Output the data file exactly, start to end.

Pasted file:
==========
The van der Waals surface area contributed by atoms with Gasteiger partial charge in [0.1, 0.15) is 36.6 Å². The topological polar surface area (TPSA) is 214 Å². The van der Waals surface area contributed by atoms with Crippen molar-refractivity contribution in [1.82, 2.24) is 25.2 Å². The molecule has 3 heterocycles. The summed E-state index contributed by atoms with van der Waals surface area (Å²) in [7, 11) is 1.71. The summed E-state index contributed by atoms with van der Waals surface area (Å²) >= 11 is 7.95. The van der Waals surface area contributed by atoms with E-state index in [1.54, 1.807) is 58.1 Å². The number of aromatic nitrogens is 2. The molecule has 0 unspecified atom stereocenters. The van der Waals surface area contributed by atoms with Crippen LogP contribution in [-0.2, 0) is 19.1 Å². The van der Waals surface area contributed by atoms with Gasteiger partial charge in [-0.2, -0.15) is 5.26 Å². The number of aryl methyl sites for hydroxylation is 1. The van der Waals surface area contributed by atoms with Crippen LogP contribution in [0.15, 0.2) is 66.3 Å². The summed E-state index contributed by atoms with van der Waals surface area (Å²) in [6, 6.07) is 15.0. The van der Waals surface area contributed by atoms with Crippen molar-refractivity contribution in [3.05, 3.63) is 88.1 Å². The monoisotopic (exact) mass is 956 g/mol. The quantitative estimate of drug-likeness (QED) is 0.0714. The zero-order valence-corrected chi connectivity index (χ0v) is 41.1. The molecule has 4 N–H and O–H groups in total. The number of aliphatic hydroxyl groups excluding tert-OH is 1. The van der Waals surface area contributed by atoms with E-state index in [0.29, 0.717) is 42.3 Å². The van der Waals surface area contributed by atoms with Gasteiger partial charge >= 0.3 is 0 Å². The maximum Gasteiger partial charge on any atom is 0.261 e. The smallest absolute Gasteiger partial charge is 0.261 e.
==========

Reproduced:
The van der Waals surface area contributed by atoms with Gasteiger partial charge in [0.1, 0.15) is 36.6 Å². The topological polar surface area (TPSA) is 214 Å². The van der Waals surface area contributed by atoms with Crippen molar-refractivity contribution in [1.82, 2.24) is 25.2 Å². The molecule has 3 heterocycles. The summed E-state index contributed by atoms with van der Waals surface area (Å²) in [7, 11) is 1.71. The summed E-state index contributed by atoms with van der Waals surface area (Å²) >= 11 is 7.95. The van der Waals surface area contributed by atoms with E-state index in [1.54, 1.807) is 58.1 Å². The number of aromatic nitrogens is 2. The molecule has 0 unspecified atom stereocenters. The van der Waals surface area contributed by atoms with Crippen LogP contribution in [-0.2, 0) is 19.1 Å². The van der Waals surface area contributed by atoms with Gasteiger partial charge in [-0.2, -0.15) is 5.26 Å². The number of aryl methyl sites for hydroxylation is 1. The van der Waals surface area contributed by atoms with Crippen LogP contribution in [0.15, 0.2) is 66.3 Å². The summed E-state index contributed by atoms with van der Waals surface area (Å²) in [6, 6.07) is 15.0. The van der Waals surface area contributed by atoms with Crippen molar-refractivity contribution in [3.05, 3.63) is 88.1 Å². The monoisotopic (exact) mass is 956 g/mol. The quantitative estimate of drug-likeness (QED) is 0.0714. The zero-order valence-corrected chi connectivity index (χ0v) is 41.1. The molecule has 4 N–H and O–H groups in total. The number of aliphatic hydroxyl groups excluding tert-OH is 1. The van der Waals surface area contributed by atoms with E-state index in [0.29, 0.717) is 42.3 Å². The van der Waals surface area contributed by atoms with Gasteiger partial charge >= 0.3 is 0 Å². The maximum Gasteiger partial charge on any atom is 0.261 e. The smallest absolute Gasteiger partial charge is 0.261 e.